• Use food packets to play shop. Your child can use scales to weigh items, stickers for pricing and change to learn about money and counting. Or your child could make a money box, and learn how to save. Create a model village by painting windows, doors and flowers onto packets.
  • To make an impressive mosaic picture, draw a large, simple design (such as flowers) on a piece of paper, cut small squares from coloured paper or magazines and use one colour to fill each section of the design.
  • Fingerprint characters are fun. Simply make lots of fingerprint marks with paint on a sheet of paper and allow to dry. Then make faces, monsters, animals and bugs by adding features/hair/legs/arms/tails with a black pen.
  • Create finger puppets – ask your child to draw animal or people characters on a piece of paper. Cut them out and glue a loop of paper to the back.
  • For paper weaving, cut long thin strips from coloured paper or magazines. Then take a larger piece of paper and cut strips almost but not quite to the top so it’s fringed. Weave each complete paper strip horizontally under and over the fringed strips. Trim the sides and secure at the back with tape.
  • Encourage your child to get involved in all (safe) food preparation to foster his/her interest in food. Choose a simple recipe (try Hot chocella on p155 or Yogurt cake on p141) and follow it together.
  • Throw a dice and draw a funny animal. Each number represents a body part (write these down first), take it in turns to throw and draw part of the beast. See what bizarre creatures you can create together.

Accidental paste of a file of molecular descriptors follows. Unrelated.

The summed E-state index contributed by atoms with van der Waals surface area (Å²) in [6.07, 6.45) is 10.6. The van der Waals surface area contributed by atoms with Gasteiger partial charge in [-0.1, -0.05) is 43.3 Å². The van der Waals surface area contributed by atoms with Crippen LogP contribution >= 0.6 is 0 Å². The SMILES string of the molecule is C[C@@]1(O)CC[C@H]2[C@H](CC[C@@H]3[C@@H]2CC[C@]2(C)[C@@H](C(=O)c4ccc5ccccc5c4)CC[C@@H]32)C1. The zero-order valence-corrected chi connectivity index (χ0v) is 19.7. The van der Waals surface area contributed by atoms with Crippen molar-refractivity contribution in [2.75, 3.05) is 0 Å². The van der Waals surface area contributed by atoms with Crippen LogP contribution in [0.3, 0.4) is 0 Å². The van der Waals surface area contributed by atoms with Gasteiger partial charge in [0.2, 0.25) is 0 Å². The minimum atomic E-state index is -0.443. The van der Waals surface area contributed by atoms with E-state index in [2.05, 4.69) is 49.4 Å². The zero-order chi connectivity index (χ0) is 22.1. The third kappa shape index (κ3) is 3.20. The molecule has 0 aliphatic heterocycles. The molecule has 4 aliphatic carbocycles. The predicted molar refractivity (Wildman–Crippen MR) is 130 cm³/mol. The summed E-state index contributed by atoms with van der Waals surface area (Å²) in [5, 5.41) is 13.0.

• Using either your clothes or jumble-sale finds, play dressing up and role play. You could pretend to be pop stars, play their music and sing with a hairbrush ‘microphone’ while dressed up. Face paints or make-up are good for this activity, too.
  • Hold a treasure hunt throughout the house and garden. Make around ten simple clues, such as ‘Your next clue is very cold’ (the clue’s hidden in the fridge) and hide them in appropriate places. The treasure can be a small toy or a home-made cake. The fun is in the hunt, not the prize. You could also encourage your child to write clues for you to hunt.
  • Make a family photo album. When you go out, take photos of teddy, or a favourite soft toy, in various places. Then put the photos in an album with other family members for your child to keep. You could also create a family tree together.
  • Children often get bored while out walking. Make a countryside stroll more fun with a ‘spotter’s list’. Write a list of plants, birds and creatures with tick boxes and a small reward. For example, blackbird 2p, kingfisher 50p. Your child will then have something for his/her moneybox at the end of the walk.
  • Poetic artwork – go for a walk and jot down things you do, see, smell, touch and hear. For example, bees buzzing, the scent of lavender, warm sunshine, green grass, a thrush singing, steep hill. When you get home, encourage your child to write them all down in different coloured pens/crayons on a piece of paper.

 

How to make play doughHow to make Playdough

Plain flour 1 cup
Water 1 cup
Vegetable oil 1tbsp
Cream of tartar 2tsp
Salt ½ cup
Food colouring a few drops

1 Place all ingredients in a pan on a low heat.

2 Stir continuously until mixture thickens to a firm dough texture.

3 Store in an airtight container and keep away from pets.

 

 

Banana and Cinnamon muffins recipeBanana & Cinnamon Muffins

Any why not bake these delicious
muffins with your little cooks too?

This recipe can be found in our
fabulous new cookbook
Take a Box of Eggs.